5 Minutes With... | May 30, 2018
Brandon Bailie, CFO Rocco Altobelli
Brandon’s reputation is that of a true renaissance man, with interests ranging from hockey, wine & cheese, writing, and international finance to French culture, make him a more well rounded leader in the hyper-competitive beauty industry. As CFO of Rocco Altobelli, his natural curiosity and desire to continue evolving and learning illuminate ways for their salons to stay ahead of industry changes.
Q: If you could try a different job for a day, what would you choose?
Wow. A couple of references to “President” on past posts…I guess I’ll go with that, but add “of France”. The cheese is better…n’est-ce pas? If not that, I’d write novels or movies – based in France. For the cheese.
Q: What advice would you give someone starting out in your industry?
There are few industries where the relationship between client and provider are this personal. Clients come to us for many reasons, and oftentimes the actual haircut and/or color is the least of it. Understand that your client is more than just a head of hair, or a set of nails. He or she is a sentient being who has placed their trust in you to help them feel better about themselves. Even if only for an hour. Never underestimate the power you have to positively affect someone’s day by treating them with a combined level of care and professionalism they very well may not experience the rest of the day / week / month.
Q: What is your mantra?
Help others achieve
Q: How do you get yourself out of a slump?
Most often for me, a slump equates to lethargy rather than some sort of specific professional or personal failure. If I sense a bit of stagnation, I’ll create wins - even small ones. It’s hard to cross off a “big picture” to do right out of the gate. Make a list of tasks at a micro level and then feel the momentum build as you cross them off. Celebrate the wins – they all count. You can’t get to the top of the tree without first passing through the lower branches.
Q: What companies or leaders do you admire?
I am intrigued by companies (and leaders / visionaries) who are working to make things better / easier for others. We’ve become such an app-centric society and I really struggle with some of it. But aside from the rabbit hole social media can be, there’s a lot of potential in the technology of today (and tomorrow) to do really good things and create opportunity by removing barriers to access and efficiency that chew up quality time we could be using to do more meaningful things. Like spending money time with your hairdresser….(ahem), I mean, family.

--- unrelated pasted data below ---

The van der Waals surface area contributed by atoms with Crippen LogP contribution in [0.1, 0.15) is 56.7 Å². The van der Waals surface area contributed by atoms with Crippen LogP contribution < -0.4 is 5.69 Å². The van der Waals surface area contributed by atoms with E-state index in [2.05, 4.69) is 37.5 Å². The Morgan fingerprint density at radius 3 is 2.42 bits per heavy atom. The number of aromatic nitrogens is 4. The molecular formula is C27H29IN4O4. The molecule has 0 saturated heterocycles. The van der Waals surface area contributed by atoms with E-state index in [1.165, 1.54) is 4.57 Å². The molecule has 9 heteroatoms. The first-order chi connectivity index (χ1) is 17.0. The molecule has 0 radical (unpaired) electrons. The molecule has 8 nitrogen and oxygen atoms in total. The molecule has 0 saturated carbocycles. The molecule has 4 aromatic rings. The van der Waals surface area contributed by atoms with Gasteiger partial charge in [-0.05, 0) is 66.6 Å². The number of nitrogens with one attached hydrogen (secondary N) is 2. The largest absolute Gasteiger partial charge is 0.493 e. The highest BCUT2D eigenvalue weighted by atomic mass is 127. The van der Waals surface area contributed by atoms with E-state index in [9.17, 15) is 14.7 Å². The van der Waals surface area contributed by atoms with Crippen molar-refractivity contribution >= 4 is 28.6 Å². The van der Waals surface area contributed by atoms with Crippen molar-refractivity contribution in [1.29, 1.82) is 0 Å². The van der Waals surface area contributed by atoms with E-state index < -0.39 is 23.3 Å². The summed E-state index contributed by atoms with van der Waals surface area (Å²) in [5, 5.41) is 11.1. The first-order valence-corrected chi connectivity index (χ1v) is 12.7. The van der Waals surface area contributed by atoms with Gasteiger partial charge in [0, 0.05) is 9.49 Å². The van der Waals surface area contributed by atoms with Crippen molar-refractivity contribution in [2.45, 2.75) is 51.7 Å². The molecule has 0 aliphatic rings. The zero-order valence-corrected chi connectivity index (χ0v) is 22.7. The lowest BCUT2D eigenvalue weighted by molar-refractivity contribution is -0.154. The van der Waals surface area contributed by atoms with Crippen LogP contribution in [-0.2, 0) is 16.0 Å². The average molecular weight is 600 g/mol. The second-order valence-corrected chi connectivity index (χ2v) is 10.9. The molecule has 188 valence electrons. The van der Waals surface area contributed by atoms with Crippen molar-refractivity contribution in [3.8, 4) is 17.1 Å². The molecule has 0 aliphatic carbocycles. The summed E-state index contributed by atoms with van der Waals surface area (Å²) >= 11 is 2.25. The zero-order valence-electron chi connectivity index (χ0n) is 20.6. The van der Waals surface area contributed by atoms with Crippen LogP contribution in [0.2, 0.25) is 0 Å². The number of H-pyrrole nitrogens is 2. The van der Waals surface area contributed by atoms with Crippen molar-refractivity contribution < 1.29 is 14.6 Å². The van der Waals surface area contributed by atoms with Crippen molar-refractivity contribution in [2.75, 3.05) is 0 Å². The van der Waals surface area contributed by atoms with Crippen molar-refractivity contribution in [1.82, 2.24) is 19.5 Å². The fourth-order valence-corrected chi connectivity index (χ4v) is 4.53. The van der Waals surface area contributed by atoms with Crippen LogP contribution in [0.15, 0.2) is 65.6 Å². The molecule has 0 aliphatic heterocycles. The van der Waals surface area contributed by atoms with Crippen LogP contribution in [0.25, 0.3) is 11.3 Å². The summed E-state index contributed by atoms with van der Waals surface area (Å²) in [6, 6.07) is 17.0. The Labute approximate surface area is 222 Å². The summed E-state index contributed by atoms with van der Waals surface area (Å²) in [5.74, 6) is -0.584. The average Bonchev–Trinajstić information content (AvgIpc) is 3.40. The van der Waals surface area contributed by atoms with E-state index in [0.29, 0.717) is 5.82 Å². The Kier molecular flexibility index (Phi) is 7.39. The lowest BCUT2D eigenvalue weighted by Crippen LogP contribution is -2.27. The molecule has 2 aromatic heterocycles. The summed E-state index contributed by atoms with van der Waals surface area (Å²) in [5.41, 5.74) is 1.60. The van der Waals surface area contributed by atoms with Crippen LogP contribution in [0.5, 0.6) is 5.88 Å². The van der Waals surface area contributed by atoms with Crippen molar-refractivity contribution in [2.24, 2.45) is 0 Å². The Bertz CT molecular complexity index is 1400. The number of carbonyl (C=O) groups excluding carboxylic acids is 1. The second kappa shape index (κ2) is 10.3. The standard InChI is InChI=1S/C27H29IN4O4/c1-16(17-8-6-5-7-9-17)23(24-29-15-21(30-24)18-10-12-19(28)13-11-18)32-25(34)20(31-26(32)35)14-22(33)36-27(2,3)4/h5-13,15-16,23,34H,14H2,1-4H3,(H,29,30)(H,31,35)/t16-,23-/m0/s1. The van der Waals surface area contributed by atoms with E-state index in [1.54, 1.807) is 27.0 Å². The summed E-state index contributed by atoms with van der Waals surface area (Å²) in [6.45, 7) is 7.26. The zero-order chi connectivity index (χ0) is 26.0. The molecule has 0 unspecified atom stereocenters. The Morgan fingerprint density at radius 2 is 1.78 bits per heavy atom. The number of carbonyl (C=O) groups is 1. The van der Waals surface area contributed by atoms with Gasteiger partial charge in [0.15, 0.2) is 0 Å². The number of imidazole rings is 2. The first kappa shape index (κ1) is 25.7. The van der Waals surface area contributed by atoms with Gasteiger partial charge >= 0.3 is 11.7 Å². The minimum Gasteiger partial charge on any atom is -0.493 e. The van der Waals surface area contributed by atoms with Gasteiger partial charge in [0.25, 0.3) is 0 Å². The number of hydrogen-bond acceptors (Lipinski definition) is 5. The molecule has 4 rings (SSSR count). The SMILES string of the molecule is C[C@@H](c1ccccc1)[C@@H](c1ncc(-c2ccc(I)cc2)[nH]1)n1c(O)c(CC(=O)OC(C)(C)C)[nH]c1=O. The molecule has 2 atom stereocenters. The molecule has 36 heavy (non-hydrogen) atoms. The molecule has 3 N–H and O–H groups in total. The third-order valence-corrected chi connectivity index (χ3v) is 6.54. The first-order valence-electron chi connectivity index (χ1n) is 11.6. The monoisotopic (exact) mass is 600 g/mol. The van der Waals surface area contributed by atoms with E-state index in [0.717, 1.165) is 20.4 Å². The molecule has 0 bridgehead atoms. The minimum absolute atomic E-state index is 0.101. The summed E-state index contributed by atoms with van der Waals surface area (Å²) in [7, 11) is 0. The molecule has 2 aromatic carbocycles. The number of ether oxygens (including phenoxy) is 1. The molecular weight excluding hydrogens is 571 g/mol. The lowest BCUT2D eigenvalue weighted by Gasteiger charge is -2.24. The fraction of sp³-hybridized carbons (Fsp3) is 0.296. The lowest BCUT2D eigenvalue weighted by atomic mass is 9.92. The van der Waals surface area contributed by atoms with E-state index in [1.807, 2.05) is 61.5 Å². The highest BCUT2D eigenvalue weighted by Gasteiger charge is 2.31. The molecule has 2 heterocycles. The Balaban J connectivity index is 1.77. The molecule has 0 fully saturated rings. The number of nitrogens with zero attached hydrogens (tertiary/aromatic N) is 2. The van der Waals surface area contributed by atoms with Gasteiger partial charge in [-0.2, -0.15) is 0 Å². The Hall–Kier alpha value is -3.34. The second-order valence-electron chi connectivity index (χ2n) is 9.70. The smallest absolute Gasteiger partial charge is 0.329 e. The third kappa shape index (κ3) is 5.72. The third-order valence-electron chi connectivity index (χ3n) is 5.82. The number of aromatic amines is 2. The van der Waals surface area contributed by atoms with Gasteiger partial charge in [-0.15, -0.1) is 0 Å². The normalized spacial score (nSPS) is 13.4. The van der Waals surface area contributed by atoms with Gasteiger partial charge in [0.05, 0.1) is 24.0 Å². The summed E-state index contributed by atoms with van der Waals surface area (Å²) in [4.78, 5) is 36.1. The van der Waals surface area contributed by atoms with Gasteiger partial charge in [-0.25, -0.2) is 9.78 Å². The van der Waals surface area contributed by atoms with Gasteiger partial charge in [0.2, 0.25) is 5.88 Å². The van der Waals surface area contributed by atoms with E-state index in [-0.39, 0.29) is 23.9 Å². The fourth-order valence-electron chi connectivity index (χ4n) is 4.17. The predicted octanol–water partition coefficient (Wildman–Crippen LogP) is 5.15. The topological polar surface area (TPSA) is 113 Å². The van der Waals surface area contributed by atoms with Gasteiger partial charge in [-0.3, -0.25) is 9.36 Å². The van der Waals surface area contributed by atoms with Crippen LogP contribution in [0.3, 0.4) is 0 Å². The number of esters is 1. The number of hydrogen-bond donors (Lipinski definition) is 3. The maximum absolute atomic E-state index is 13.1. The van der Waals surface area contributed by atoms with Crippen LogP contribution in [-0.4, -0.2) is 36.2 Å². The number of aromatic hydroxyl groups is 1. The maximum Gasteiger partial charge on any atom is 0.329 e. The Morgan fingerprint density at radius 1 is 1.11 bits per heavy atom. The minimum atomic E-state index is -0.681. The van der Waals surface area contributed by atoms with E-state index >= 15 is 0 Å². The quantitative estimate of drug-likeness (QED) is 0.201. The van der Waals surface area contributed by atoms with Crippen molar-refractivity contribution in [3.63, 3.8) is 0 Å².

Q: What has been the biggest shift you’ve noticed in your industry in the last decade?
See above. The advent of the smartphone, combined with social media and entrepreneurial nature of the younger generation has challenged the traditional salon business model. Where before, aspiring cosmetologists looked to the established salons to hone their skill and grow as professionals, now every licensed individual with a smartphone and an Instagram account can “claim” to be a professional salon owner. But you can’t substitute a 7 minute educational Youtube video for years of experience and training, and the booth / suite rental or “landlord” model emphasizes rent over professional development. Higher turnover (in all categories) is the result, to the detriment of the client.
Q: Who has been most instrumental in your career?
Um, my music teacher? Many names could go here but I’ll simply say those who have led by example and took it upon themselves to help me grow and instilled within me the responsibility to do the same.
Q: What is your go-to celebration meal, drink or tradition?
I was going to say a nice little kale and quinoa salad because I know how to spell it and “ribeye” is just too predictable. But who am I kidding…I had to google “quinoa” and darn near nothing beats a ribeye – for the iron…
All jokes aside, I learned to make home-made ravioli and sauce (along with other pastas) from my grandmother when I was just a young boy. It was a collaborative effort and I will never forget those family Christmases, three generations and extended family all sitting around an old laminate table “chigging” the cavatelli or forking the ravioli. It’s a tradition I try to maintain with my girls, usually around Christmas time. And when you think about it, making a holiday meal isn’t any different than business – at best, we’re just a team of people working to create something for the benefit of others….but, with wine!